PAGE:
Record the model and make of the car. Capture the location and time of the accident. If an officer arrives, write down their name and badge number.
Basically, record all related details that will help you work with insurance agencies. If you don’t do this, you risk not getting any compensation, period. Evidence is your best friend in an accident.
You also want visual confirmation of the damage done. Take pictures of the accident in all possible ways with all possible angles.
Capture all of the damage, the traffic signs, license plates, vehicle travel directions, etc.
What’s Your Likelihood Of Being Exposed to the Risk Of An Uninsured Driver?
Each state has its own statistics, but it’s assumed that about a quarter of drivers will not have auto insurance. This means that about 25% of drivers you share the streets with do not have insurance to pay for injuries or damages that they might have caused.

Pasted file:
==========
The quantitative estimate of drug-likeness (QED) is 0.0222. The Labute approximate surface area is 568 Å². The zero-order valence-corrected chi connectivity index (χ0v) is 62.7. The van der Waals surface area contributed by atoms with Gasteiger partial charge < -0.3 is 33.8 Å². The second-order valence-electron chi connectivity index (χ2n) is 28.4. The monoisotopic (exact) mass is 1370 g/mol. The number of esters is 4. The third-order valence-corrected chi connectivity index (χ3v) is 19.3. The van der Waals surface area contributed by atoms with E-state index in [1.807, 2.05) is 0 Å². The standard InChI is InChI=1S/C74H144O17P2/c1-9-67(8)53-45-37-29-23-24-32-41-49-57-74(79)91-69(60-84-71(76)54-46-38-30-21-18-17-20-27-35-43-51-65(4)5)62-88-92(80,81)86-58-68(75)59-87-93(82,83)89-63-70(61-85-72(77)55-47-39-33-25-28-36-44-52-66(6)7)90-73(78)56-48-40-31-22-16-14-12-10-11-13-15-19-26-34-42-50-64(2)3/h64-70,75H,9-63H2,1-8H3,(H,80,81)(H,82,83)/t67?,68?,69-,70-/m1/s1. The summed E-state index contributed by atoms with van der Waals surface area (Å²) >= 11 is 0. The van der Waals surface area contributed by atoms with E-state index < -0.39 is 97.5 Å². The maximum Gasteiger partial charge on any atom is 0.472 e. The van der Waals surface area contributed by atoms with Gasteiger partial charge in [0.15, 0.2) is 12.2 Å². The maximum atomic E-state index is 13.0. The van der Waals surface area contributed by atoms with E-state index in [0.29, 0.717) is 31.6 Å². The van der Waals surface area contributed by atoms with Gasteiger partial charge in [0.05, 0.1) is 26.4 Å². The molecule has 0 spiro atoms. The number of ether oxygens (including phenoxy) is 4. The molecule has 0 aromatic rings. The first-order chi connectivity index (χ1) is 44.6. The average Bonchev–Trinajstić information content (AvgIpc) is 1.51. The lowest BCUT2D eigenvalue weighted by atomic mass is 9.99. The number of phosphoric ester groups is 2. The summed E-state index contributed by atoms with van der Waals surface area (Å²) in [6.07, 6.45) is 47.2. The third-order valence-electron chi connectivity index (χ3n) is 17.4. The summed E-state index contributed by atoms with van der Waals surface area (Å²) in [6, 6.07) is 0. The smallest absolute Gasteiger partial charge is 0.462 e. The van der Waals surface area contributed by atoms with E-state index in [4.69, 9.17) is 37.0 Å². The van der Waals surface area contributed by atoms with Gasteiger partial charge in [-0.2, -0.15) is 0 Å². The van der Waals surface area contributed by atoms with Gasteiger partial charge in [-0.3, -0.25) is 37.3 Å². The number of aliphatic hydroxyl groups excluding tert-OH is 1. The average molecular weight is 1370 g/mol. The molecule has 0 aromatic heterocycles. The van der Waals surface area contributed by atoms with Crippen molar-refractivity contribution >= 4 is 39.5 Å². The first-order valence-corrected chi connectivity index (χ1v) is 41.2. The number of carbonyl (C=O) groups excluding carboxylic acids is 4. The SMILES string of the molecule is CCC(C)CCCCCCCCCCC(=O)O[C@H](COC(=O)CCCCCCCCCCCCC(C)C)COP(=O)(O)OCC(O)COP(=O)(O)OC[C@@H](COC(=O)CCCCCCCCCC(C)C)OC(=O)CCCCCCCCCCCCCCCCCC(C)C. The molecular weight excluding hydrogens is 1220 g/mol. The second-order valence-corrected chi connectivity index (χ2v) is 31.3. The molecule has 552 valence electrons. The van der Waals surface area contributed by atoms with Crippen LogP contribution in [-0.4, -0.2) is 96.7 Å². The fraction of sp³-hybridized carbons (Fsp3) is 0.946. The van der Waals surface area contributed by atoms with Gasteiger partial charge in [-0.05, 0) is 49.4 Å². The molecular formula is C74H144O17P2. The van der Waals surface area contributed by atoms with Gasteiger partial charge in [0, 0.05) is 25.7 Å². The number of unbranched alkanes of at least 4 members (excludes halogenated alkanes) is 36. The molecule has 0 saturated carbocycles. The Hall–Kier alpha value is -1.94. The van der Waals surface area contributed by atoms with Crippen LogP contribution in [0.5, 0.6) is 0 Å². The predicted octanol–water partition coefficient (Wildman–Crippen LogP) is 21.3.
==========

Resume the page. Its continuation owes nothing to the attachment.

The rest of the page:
On a national assessment, the numbers might seem a bit more favorable, but when you consider the number of people involved, you will think otherwise. One driver out of every eight drivers is driving with no insurance.
You can find your state-pertinent level of exposure by searching for uninsured driver stats for your state via the Insurance Information Institute website.
Who Pays For Bodily Injuries to People In My Car After An Accident
The Massachusetts auto policy provides a statutory limit coverage of $20,000 per person or $40,000 per accident for bodily injury caused by an uninsured motorist. If you wish, you can purchase increased liability limits for this coverage as well.
Uninsured motorist coverage will pay for:
- Medical bills
- Loss of wages due to accident
- Pain and suffering
- Funeral Costs
Who Pays for The Damage To my Car From An Uninsured Motorist
If your auto policy includes a collision coverage option, this will provide the coverage needed to pay for damages to your vehicle.
Your insurance company will send out a licensed auto appraiser to estimate the cost of repairs needed for your car. It should be noted this coverage has a deductible, which will be deducted from the total cost of the estimate.
How to Sue an Uninsured Motorist?
When an insurance agency is involved in the process of the accident claim, they will often pursue the at-fault motorist in court to recover any money they lose.